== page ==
St Andrews is to host the world cinema premiere of the award-winning film, You’ve Been Trumped.
The film - a major coup for the town - looks at the social, economic and environmental effects of the £750 million development by Donald Trump at the Menie Estate, north of Aberdeen.
Also focusing on the way the American tycoon’s organisation has conducted itself to bring the controversial project to fruition, the documentary - the highest rated in UK history and which has scooped 10 major awards during its global festival run - will receive its official cinema release at the New Picture House on July 6, just days before the golf course itself opens.
Its screening in St Andrews will be followed by a run in cinemas across Scotland, including Aberdeen, Edinburgh, Glasgow and Dundee. It will also play in London and selected theatres elsewhere in the UK before opening in the USA in August through Manhattan-based International Film Circuit.
Hollywood star, Alec Baldwin, has even asked to host a screening during its premiere week in New York.
The brand new cinema version of the film features fresh scenes, including a moment where Mr Trump appears uncertain as to whether his golf course is situated on the east or west coast of Scotland. It also includes a beautiful, but scathing song by Scots folk favourite, Karine Polwart.
Angus-based director, Anthony Baxter - who will be taking part in a question-and-answer session in St Andrews at the premiere - told the Citizen: ”The timing is no accident. We felt it was essential to get the film in front of the Scottish public before Mr Trump’s global hype machine churns into action. And, what better place to open than St Andrews, where you really do find the best golf course in the world.”
Meanwhile, the Citizen can exclusively reveal that golf’s ruling body, the R&A in St Andrews, has been urged to ignore the opening of the American tycoon’s golf course in two weeks time by boycotting the launch ceremony.
The producer of the film, Richard Phinney, a long-standing member of the Golf Writers’ Association of America, and the author of two books on links golf, has written to Peter Dawson, the chief executive of the R&A in St Andrews, asking that he does not attend the opening.
He has written to enquire whether the R&A is considering taking a stand against the Trump development “as an example of the kind of unsustainable environmental practices” it is on the record as discouraging.
The film producer added: ”I know first hand the kind of leadership role the R&A plays in the golfing community worldwide. It is the R&A’s public position that ‘it is essential that the industry recognises and takes steps to minimise the impact it has on the natural environment.’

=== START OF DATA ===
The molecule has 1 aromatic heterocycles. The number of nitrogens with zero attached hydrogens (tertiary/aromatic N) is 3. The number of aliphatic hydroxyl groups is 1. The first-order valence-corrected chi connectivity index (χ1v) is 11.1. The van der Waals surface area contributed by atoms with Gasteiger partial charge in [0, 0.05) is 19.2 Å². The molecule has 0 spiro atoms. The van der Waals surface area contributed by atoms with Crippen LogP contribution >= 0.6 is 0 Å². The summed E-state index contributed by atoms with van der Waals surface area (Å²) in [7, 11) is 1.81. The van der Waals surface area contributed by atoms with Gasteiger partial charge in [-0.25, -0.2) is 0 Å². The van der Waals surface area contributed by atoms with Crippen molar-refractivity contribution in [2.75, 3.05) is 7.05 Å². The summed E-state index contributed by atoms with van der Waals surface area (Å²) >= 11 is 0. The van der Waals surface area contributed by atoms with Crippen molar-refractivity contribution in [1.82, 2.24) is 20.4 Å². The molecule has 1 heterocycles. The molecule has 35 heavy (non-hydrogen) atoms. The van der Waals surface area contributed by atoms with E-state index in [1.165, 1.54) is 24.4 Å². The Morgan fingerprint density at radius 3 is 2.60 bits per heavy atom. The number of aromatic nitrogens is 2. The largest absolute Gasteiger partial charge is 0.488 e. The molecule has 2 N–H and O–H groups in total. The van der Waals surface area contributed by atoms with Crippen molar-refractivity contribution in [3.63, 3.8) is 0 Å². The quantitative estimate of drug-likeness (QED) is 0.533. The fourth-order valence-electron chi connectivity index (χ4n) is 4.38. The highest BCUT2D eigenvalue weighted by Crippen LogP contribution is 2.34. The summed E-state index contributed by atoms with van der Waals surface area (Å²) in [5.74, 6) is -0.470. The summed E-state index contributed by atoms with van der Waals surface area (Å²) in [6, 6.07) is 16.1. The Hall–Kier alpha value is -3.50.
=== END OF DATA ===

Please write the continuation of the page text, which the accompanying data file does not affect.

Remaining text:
“It is beyond question that the Trump organisation has violated these principles.”
According to recent media reports, Mr Trump has had to change his plans for his opening fourball, which he once predicted would include Scotland’s First Minister Alex Salmond and Sir Sean Connery, with both understood to be avoiding the launch of the development on July 10.
Mr Phinney said: ”I am wondering whether officials at the R&A will be declining invitations to the same event. By refusing to be associated with the opening of the Trump course, the R&A would send a clear signal that it is serious about environmental sustainability and that its high profile efforts to promote sustainable practices are more than publicity exercises.”
However, encouraging the R&A to accept the invitation to attend the premiere of the film in St Andrews, Mr Phinney concluded: ”If nothing else, I would urge Mr Dawson and others at the R&A to see You’ve Been Trumped before taking any action that could be interpreted as a stamp of approval for what an international jury has called ‘one of the most shocking environmental crimes in recent UK history.’”
A leading economist, who predicts in You’ve Been Trumped the economic benefits promised by Mr Trump and Mr Salmond would never materialise, says he has been proven right, and that the former’s objections to windfarms are a diversion.
Emeritus Professor Paul Cheshire, of the London School of Economics, said: ”Mr Trump seems to be using the offshore windfarm plan as a way of saving face while kicking sand in the face of the Scots. The people of Aberdeenshire have, sadly, lost a habitat of wild beauty for no noticeable economic gain.”
Thus far, only a handful of full-time jobs have been created by the resort, just a fraction of the 6000 promised by Mr Salmond and Donald Trump.
Leading geomorphologist Dr Jim Hansom, of Glagow University, who gave evidence against the Trump plans at Scotland’s Parliament on behalf of Scottish Natural Heritage, is warning fellow Scots not to be fooled by glossy newspaper and TV images of green fairways.
He said: ”What was once a wild, dynamic and inspirational place, is now just another manicured and polished piece of coastal real estate. Mountains of sand trucked in and bulldozed into shape are concealed by a superficial veneer of golf-course green. A human-made place and a wilderness destroyed.”